Aug 20, 2005

Modern Jainism

This is an interesting story that highlights some of the extremes in modern Jainism - the young 17-year old who has chosen the path of ahimsa as a life direction, versus the businessmen, diamond merchants, and other affluent members of the community who equate vegetarianism and sobriety with fulfillment of the most important Jain values.

I have ruminated before in these pages about how vegetarianism has taken the place of a broader, more inclusive vision of non-violence, and represents an essentialization of the broader values that should be considered in the definition of Jainism. I would almost argue that adherance to vegetarianism has taken on a ritualistic fervor all its own within the community, at the expense of other, equally important facets of the philosophy, like the importance of multiple viewpoints.

India's Jains take nonviolence to new levels

Palm Beach Furniture
By Nirmala George
the Associated Press

August 20, 2005

NEW DELHI · Dressed in a coarse white cotton sari, her hair shorn and a small square of white cloth covering her mouth, Sadika Sansiddhi looks nothing like other 17-year-olds.

Two years ago, she left her middle-class home to become a nun in the ancient Jain religion practiced by more than 4 million people in India.

Her parents and grandparents opposed her decision. They were Jains, and believed in the small daily sacrifices the religion demands. But they wanted to spare Sadika the deprivation and hardship she was choosing. Eventually, after two years of demand, they relented.

Along with 15 other nuns, Sadika now lives in a rundown building in a crowded New Delhi neighborhood. They sleep on bare cement floors, spend long hours in meditation and read religious texts. Ahimsa, or nonviolence, guides their lives, and much of what they do is dictated by their efforts to kill no animals, not even insects.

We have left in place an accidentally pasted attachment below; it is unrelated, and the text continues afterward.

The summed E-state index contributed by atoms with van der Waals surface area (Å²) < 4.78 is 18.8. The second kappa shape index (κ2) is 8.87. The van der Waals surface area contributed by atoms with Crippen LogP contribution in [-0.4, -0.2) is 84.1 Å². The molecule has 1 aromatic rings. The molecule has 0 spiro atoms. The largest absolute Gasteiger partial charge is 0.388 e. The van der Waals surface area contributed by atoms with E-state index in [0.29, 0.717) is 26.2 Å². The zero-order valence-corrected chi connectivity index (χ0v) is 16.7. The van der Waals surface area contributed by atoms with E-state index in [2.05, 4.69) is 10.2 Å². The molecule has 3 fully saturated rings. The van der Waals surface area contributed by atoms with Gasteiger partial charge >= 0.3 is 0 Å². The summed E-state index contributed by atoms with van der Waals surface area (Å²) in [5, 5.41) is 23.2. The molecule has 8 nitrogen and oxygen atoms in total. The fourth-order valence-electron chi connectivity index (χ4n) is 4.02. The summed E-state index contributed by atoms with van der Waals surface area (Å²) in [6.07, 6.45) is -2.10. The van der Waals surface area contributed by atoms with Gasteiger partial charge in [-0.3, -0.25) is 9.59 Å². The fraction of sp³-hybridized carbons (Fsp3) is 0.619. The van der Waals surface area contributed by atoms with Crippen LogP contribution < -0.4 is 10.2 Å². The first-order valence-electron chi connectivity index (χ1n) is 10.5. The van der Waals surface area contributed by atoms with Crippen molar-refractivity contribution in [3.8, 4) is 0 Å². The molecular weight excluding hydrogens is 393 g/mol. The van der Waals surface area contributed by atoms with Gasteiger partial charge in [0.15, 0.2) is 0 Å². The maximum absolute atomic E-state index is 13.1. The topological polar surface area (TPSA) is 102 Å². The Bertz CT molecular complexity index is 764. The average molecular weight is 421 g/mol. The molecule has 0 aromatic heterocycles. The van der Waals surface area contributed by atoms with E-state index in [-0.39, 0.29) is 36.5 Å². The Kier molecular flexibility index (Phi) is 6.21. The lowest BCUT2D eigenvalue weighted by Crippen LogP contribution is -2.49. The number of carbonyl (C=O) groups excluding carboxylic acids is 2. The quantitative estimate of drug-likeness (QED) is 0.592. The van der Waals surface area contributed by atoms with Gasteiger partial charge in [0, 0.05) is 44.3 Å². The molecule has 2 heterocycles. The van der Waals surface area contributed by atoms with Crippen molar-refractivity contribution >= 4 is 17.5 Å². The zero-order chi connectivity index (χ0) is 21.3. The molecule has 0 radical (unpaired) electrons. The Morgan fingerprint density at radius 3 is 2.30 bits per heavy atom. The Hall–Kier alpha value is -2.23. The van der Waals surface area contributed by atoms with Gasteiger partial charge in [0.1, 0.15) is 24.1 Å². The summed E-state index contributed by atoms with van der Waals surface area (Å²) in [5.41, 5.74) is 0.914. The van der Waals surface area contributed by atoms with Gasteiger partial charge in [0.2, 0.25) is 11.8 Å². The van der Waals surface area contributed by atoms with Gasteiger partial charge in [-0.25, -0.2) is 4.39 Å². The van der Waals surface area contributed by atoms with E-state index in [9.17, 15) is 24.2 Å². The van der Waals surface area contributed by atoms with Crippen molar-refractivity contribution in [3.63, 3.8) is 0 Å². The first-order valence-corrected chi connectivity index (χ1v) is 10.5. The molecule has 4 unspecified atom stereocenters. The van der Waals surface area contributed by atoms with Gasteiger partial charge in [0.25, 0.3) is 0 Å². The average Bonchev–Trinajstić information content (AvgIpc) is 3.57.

Only a tiny percentage of Jains have chosen Sadika's path. But as India joins the global economy, it is the ascetics who have become one of the most powerful symbols of an older, more religious India. They beg for food; they travel by foot; they are celibate.

Like Hindus, Jains believe in reincarnation. But while Hindus believe all souls are part of a universal spirit, Jains believe in an independent soul reincarnated in pursuit of an ultimate state of happiness. Salvation is obtained by personal effort -- austere, nonviolent lives.

Jains take extraordinary measures to avoid killing. Groups of ascetics are often seen walking along roads, sweeping the ground before them with a soft cotton brush to make sure they do not step on insects. Some, like Sadika, wear face masks to make sure they don't accidentally breathe them in.

Jainism, similar in its asceticism and monastic discipline to Buddhism, originated in India around 500 B.C. Swetamber Jains wear white unstitched robes. Digambers -- or "sky-clad" -- wear nothing.

"If we had to wear clothes, we'd have to beg for money. That is an obligation we can do without," said Muni Shiv Sagar, a 46-year-old Jain sadhu, sitting naked on a raised wooden platform to spare his audience embarrassment.

A wooden water bottle and a fan are his only possessions. A meal consists of one handful of grain --"just enough to stay alive," said the sinewy ascetic.

Traveling, he said, is by foot only, walking for weeks at a time along ancient routes, sleeping in temples or the homes of Jain lay people.

Yet some Jains have no problem at all with wealth. Its lay believers are among India's richest communities, long known for their diligence, honesty and being considerate employers.

"Why are Jains successful in business? In three words -- it's humility, humanity and hard work," said Anil Jain, a tax consultant.

"We don't drink, don't smoke, eat only vegetarian food, don't go to clubs or night spots. Even the younger generation of Jains don't get too many opportunities to spend money," he said.

Copyright © 2005, South Florida Sun-Sentinel

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